Expect a minimal Cabinet reshuffle when Varadkar takes charge next weekend

Leinster House is in a frenzy of speculation but it’s not in Fine Gael’s or Fianna Fáil’s interests to make major changes at the top

Speculation time. Next Saturday morning the Taoiseach will be driven to Áras an Uachtaráin where he will tender his resignation to the President. From that moment, all ministers in the Government are also deemed to have resigned, though like the Taoiseach, they will continue to carry on their duties until replaced. So Micheál Martin will remain in the office of Taoiseach until his successor is elected later that day.

To say that the speculatin’ about the new Cabinet is intense around Leinster House would be an understatement. Some of the most fervent speculators for months have been the ministers themselves.

Leo Varadkar told his TDs at this week’s parliamentary party meeting that the three leaders had not yet discussed the matter of the make-up of the next Cabinet. This cannot be true, I asked someone in a position to know. “Well,” this person said, “they haven’t discussed it formally.” What does that mean? “They’ve discussed it informally.” Right so.

Final decisions, I understand, have not yet been made, and may not be for a few days yet. In general, though, I get a strong sense that the changes on all sides will be minimal – “as few as possible,” says one person in a position to supply informed speculation. I hear this view from several normally well-informed people. “The people that have to move will move,” says one. “I don’t think anyone else will.”


But we know some things. The finance and public expenditure jobs are a done deal, Michael McGrath swapping with Paschal Donohoe. I would be amazed if Micheál Martin does not become minister for foreign affairs. A move by Simon Coveney to the Department of Enterprise seems likely.

Anywhere else for Coveney would require further changes, and – depending on where he ended up – could be seen as a demotion. Varadkar is no longer in a strong enough position within his own party to publicly disrespect Coveney.

The other Fine Gael ministers will probably stay where they are, which means that Heather Humphreys continues to occupy rural development and social protection – platforms she is using to great effect to shower money around the country – as well as caretaking in the Department of Justice. The fact that Helen McEntee is having her second child (due any day now) means that it may be actually illegal to dump her. So no change there either.

Some limited shuffling of juniors is likely; the chief whip’s position moves to Fine Gael, so the logical move is to appoint Hildegarde Naughton, the Fine Gael super-junior, to the post, though insiders wonder if she is a fit for the role. She is hardly a bare-knuckle fighter or practised purveyor of the dark arts of politics. This may be to her credit, but it might make her less likely to be made chief whip.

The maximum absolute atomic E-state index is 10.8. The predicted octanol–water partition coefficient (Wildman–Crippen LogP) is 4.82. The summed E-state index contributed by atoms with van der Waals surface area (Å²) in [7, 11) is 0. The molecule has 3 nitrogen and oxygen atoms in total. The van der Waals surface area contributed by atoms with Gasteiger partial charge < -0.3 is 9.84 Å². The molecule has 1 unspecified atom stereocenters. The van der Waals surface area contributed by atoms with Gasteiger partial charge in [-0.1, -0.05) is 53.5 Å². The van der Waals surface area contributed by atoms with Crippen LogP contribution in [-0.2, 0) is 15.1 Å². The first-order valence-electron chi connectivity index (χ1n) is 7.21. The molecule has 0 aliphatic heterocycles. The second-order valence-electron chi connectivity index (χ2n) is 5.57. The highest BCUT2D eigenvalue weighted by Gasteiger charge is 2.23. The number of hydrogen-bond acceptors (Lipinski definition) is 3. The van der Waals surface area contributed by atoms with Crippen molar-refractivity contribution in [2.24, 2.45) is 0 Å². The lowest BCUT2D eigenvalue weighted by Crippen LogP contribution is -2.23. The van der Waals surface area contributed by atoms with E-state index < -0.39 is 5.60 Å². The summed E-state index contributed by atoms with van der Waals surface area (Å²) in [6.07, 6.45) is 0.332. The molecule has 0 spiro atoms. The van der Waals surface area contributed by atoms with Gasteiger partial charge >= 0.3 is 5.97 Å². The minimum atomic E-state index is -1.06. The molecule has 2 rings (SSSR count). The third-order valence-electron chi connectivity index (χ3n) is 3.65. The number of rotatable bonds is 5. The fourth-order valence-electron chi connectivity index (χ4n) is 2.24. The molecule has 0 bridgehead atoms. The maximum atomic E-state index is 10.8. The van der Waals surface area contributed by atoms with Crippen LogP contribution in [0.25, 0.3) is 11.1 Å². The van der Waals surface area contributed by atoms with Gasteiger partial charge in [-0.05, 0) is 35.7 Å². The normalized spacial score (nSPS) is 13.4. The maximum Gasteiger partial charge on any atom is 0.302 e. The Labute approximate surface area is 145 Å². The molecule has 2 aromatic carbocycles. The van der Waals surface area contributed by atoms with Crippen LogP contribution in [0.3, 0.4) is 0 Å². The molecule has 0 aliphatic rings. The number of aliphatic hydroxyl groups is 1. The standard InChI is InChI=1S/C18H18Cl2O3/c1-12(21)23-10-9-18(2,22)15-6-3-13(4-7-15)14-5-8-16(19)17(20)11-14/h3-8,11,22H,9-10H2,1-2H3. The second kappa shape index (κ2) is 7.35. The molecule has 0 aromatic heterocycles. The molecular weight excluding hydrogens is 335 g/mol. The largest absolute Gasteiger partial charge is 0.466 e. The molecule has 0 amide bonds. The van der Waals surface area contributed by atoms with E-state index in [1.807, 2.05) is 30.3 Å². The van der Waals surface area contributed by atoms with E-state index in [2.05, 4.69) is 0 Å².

Rearguard action

For months, the predictions of imminent demise on the Fianna Fáil side have centred on the future of Stephen Donnelly in the Department of Health. If the reshuffle was held two months ago, my guess is that Donnelly would have been shot at dawn. Relations between Health HQ and Government Buildings were putrid. Now I am not so sure. He has conducted a spirited rearguard action, both in the media and – more importantly – with parliamentary party colleagues, to whom he has been conspicuously solicitous.

There is another more compelling reason, too. The overarching narrative of Fianna Fáil in Government is something like this: we have taken on difficult jobs in order to make a difference; we understand progress is slow; we are frustrated too; we know it’s too slow, and we are working to make it quicker; but stick with us and things will get better.

Sacking one of the big two problem departments (housing is the other, and we know Darragh O’Brien is staying there, because the Taoiseach said so at the Fianna Fáil ardfheis) sort of contradicts that message. It says: things are not getting better. We’re going to try something else.

The third reason to keep Donnelly is that it would take any newcomer six months at least to become familiar with the highroads and byroads of the health system. After that he or she has not much more than a year to make a difference. Jack Chambers (the obvious candidate) has impressed his boss as whip, but health is an undertaking of a different magnitude. The question being asked around the Taoiseach’s Department: is it really worth it? Donnelly has undoubtedly annoyed a lot of people; but that is not the same thing as saying he will be moved. On balance, my guess is he stays.

So welcome to the new Government – pretty much the same as the old Government. The change at the top matters, of course; the Government will sound a lot different with Varadkar as its chief spokesman. He gets what very few people ever do: a second chance at being taoiseach. If his second stint in the job produces an electoral outcome similar to the first one, he certainly won’t get a third one. He knows it, his party knows it. The questions about his judgment you hear from Fine Gael TDs will be shelved, for now. But there will be no safety net this time.

For the outgoing Taoiseach, my guess is that he will devote – as he promised in his speech at the Cairde Fáil dinner – more time to his party. Given the views of some of his backbenchers, that would be wise.

He will also, I think, seek to revive the Anglo-Irish relationship, which cratered under May, Johnson and Truss but has showed strong signs of thawing since Rishi Sunak entered Number Ten. The Irish Times/ARINS polls show two things – that a united Ireland is not a short- or even medium-term reality, but also that conversations about the island’s future can and should happen. They stand a better chance of being fruitful if the political atmosphere between Dublin, London and Belfast improves.